Good Health for America? By: Gorsky, Martin, History Today, 00182753, Feb2010, Vol.
60, Issue 2
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Today's History America has struggled to reform public healthcare for over 100 years and now
has a byzantine, costly system controlled by powerful, money-hungry interest groups. Martin
Gorsky wonders whether President Obama can deliver reform
When Barack Obama swept to power in November 2008, he seemed to promise a new start for
domestic politics in the United States. High on his agenda was reform of the healthcare system,
widely considered to be expensive, underperforming and unfair. America was spending a huge
proportion of its national wealth on medical care — 15 per cent in 2005, compared with eight per
cent in Britain and 11 per cent in France. Vet unlike European countries with universal coverage,
around 46 million US citizens lacked any health insurance. With Obama's thumping majority and
a tide of goodwill towards him, expectations of change were high.
Since then reform politics have been a rollercoaster ride. The presidents proposals had three
basic goals: regulation of the private insurance market, a 'public option' of a state-run health
insurance scheme and more compulsion on employers and individuals to purchase coverage.
However, the plan quickly generated huge controversy with opponents saying it was tantamount
to Soviet-style Communism. For European observers, long accustomed to tax-funded national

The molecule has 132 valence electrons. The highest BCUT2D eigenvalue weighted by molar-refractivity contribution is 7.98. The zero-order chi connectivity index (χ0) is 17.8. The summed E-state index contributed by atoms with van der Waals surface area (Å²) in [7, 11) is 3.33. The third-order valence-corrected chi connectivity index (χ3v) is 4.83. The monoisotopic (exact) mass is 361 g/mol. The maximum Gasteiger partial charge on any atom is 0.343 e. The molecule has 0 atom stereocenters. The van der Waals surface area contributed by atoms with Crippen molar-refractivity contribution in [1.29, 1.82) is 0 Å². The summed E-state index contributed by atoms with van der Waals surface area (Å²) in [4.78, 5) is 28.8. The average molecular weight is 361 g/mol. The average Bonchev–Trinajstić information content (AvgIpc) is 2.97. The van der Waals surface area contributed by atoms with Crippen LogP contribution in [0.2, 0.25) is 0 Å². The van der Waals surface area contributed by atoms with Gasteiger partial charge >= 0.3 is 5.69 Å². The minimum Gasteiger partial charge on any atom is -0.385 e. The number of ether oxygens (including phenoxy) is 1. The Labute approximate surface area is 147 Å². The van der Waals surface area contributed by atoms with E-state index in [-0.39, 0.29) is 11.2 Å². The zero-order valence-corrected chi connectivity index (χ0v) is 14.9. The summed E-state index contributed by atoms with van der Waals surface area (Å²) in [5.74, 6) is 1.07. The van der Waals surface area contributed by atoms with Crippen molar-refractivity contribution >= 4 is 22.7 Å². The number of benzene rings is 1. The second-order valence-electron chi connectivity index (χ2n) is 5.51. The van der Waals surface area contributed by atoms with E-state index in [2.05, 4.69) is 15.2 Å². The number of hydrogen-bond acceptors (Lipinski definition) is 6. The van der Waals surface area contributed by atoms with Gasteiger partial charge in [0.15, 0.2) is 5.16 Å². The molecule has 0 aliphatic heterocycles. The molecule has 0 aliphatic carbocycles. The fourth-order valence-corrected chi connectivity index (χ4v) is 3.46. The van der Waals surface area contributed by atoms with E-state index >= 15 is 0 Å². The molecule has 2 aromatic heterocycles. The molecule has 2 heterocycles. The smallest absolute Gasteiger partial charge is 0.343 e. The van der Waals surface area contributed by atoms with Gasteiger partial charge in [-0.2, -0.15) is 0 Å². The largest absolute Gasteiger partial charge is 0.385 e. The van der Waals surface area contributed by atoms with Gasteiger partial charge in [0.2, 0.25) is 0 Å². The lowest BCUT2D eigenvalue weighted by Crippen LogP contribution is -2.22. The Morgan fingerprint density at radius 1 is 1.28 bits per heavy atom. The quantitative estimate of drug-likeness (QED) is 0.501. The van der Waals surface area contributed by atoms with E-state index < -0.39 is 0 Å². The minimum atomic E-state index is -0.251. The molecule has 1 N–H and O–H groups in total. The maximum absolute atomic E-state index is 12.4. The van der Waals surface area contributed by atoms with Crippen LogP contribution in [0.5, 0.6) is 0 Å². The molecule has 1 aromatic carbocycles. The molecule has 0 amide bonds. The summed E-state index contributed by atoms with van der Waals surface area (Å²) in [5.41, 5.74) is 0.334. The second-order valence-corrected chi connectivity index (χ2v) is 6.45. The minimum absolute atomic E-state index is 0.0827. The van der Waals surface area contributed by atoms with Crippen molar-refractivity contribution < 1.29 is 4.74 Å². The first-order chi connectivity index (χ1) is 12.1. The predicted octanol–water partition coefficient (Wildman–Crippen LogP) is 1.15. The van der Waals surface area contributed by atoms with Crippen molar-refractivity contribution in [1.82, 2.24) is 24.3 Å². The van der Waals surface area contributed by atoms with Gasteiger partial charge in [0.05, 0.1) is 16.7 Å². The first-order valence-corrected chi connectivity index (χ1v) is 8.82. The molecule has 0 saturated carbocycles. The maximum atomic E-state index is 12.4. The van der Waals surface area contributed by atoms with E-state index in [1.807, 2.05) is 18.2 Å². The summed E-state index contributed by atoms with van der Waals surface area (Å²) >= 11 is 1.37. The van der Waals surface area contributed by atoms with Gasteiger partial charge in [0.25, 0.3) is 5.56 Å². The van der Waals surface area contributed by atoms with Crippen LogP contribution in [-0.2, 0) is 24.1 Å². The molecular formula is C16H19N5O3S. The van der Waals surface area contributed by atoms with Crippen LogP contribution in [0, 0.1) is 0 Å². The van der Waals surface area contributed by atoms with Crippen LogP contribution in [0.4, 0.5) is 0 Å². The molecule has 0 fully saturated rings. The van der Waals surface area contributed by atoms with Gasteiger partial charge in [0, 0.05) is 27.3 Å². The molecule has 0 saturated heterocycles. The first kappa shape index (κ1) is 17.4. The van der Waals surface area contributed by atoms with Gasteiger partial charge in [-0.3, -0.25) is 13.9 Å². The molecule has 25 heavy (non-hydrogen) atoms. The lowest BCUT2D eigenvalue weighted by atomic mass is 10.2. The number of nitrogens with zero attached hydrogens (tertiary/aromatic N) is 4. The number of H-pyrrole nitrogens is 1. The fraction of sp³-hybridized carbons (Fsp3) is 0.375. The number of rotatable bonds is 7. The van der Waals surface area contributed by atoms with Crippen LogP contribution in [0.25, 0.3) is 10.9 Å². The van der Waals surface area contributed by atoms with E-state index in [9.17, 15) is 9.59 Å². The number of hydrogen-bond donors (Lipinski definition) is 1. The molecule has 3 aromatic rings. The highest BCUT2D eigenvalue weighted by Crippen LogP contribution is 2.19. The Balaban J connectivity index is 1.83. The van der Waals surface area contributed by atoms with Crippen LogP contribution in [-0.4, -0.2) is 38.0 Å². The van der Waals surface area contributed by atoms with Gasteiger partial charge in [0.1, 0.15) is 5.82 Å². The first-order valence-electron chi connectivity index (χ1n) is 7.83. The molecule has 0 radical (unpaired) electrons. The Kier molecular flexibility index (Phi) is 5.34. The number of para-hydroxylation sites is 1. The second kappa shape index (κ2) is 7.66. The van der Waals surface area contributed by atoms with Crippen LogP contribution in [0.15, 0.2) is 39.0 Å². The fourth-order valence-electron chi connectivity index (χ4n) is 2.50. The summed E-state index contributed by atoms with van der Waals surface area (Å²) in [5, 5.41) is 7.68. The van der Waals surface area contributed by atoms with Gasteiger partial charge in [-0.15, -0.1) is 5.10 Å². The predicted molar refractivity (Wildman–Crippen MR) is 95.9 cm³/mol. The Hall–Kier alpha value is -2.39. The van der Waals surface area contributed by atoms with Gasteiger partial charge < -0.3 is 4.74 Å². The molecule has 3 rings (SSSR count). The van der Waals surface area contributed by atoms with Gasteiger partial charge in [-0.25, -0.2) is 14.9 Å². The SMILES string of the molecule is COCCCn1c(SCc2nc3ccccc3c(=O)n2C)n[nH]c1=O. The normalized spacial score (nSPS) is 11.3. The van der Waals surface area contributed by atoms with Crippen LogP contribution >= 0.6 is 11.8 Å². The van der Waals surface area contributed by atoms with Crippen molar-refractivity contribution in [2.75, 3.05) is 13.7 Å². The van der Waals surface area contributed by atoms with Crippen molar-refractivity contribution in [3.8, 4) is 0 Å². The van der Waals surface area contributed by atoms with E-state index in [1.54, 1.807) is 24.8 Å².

health services or state-mandated social insurance, this is rather baffling. Why should so many
Americans believe universal health coverage poses a fundamental threat to their liberty and why
has it been so hard for Obama to deliver his legislation?
History can help us understand the choices which led the US to such a different approach to that
of Europe. A useful concept in thinking about this is 'path dependency', the idea that decisions
taken early on can significantly constrain possibilities for change later in time. With this in mind,
we can look at why national health insurance was rejected by Americans from the early 20th
Statutory sickness insurance originated in Germany in 1883, devised by civil servant Theodor
Lohmann and implemented by the 'Iron Chancellor' Otto von Bismarck. The principle was that
health coverage became obligatory for particular groups of waged workers, financed by
employer contributions and employee payroll deductions. Bismarck's goals in delivering welfare
benefits were partly to enhance the efficiency with which 'human capital' was managed in an era
of dynamic industrial expansion and partly to head off the appeal of socialism. As the system
proved broadly successful, other countries began to consider their own versions of it. In Britain it
was adopted in 1911 as part of the Liberal welfare reforms, which also included unemployment
insurance and old age pensions.
In America, proposals for blue-collar health insurance were made in the 1910s by the American